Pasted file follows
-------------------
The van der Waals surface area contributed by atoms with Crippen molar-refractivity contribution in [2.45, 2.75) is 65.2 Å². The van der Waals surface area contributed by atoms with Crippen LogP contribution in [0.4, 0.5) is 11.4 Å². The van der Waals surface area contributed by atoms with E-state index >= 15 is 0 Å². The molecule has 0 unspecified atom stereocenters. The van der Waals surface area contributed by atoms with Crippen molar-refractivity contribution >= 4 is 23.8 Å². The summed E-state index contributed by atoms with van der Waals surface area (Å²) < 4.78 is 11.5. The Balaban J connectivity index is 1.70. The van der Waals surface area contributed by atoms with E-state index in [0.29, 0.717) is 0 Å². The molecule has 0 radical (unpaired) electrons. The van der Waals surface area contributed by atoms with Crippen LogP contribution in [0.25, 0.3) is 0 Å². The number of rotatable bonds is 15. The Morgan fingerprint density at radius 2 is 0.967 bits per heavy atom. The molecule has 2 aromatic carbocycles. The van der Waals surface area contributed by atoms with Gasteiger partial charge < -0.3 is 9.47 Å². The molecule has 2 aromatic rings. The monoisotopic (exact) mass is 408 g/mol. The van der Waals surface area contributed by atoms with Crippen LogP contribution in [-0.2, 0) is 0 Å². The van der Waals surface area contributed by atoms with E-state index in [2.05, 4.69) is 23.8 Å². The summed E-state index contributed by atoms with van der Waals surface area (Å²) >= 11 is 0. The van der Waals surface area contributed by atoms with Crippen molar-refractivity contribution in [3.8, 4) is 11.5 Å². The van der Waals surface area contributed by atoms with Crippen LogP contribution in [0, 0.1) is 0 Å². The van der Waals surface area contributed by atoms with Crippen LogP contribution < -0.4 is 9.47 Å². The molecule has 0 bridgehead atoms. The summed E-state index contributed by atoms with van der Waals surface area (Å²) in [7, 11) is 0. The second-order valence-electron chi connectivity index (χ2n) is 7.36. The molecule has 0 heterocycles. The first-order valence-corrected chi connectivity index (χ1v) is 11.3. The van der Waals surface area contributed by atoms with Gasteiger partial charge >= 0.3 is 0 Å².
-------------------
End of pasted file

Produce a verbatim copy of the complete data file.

The van der Waals surface area contributed by atoms with Crippen molar-refractivity contribution in [2.45, 2.75) is 65.2 Å². The van der Waals surface area contributed by atoms with Crippen LogP contribution in [0.4, 0.5) is 11.4 Å². The van der Waals surface area contributed by atoms with E-state index >= 15 is 0 Å². The molecule has 0 unspecified atom stereocenters. The van der Waals surface area contributed by atoms with Crippen molar-refractivity contribution >= 4 is 23.8 Å². The summed E-state index contributed by atoms with van der Waals surface area (Å²) < 4.78 is 11.5. The Balaban J connectivity index is 1.70. The van der Waals surface area contributed by atoms with E-state index in [0.29, 0.717) is 0 Å². The molecule has 0 radical (unpaired) electrons. The van der Waals surface area contributed by atoms with Crippen LogP contribution in [0.25, 0.3) is 0 Å². The number of rotatable bonds is 15. The Morgan fingerprint density at radius 2 is 0.967 bits per heavy atom. The molecule has 2 aromatic carbocycles. The van der Waals surface area contributed by atoms with Gasteiger partial charge < -0.3 is 9.47 Å². The molecule has 2 aromatic rings. The monoisotopic (exact) mass is 408 g/mol. The van der Waals surface area contributed by atoms with Crippen LogP contribution in [-0.2, 0) is 0 Å². The van der Waals surface area contributed by atoms with E-state index in [2.05, 4.69) is 23.8 Å². The summed E-state index contributed by atoms with van der Waals surface area (Å²) >= 11 is 0. The van der Waals surface area contributed by atoms with Crippen molar-refractivity contribution in [3.8, 4) is 11.5 Å². The van der Waals surface area contributed by atoms with Crippen LogP contribution in [0, 0.1) is 0 Å². The van der Waals surface area contributed by atoms with Crippen LogP contribution < -0.4 is 9.47 Å². The molecule has 0 bridgehead atoms. The summed E-state index contributed by atoms with van der Waals surface area (Å²) in [7, 11) is 0. The second-order valence-electron chi connectivity index (χ2n) is 7.36. The molecule has 0 heterocycles. The first-order valence-corrected chi connectivity index (χ1v) is 11.3. The van der Waals surface area contributed by atoms with Gasteiger partial charge >= 0.3 is 0 Å².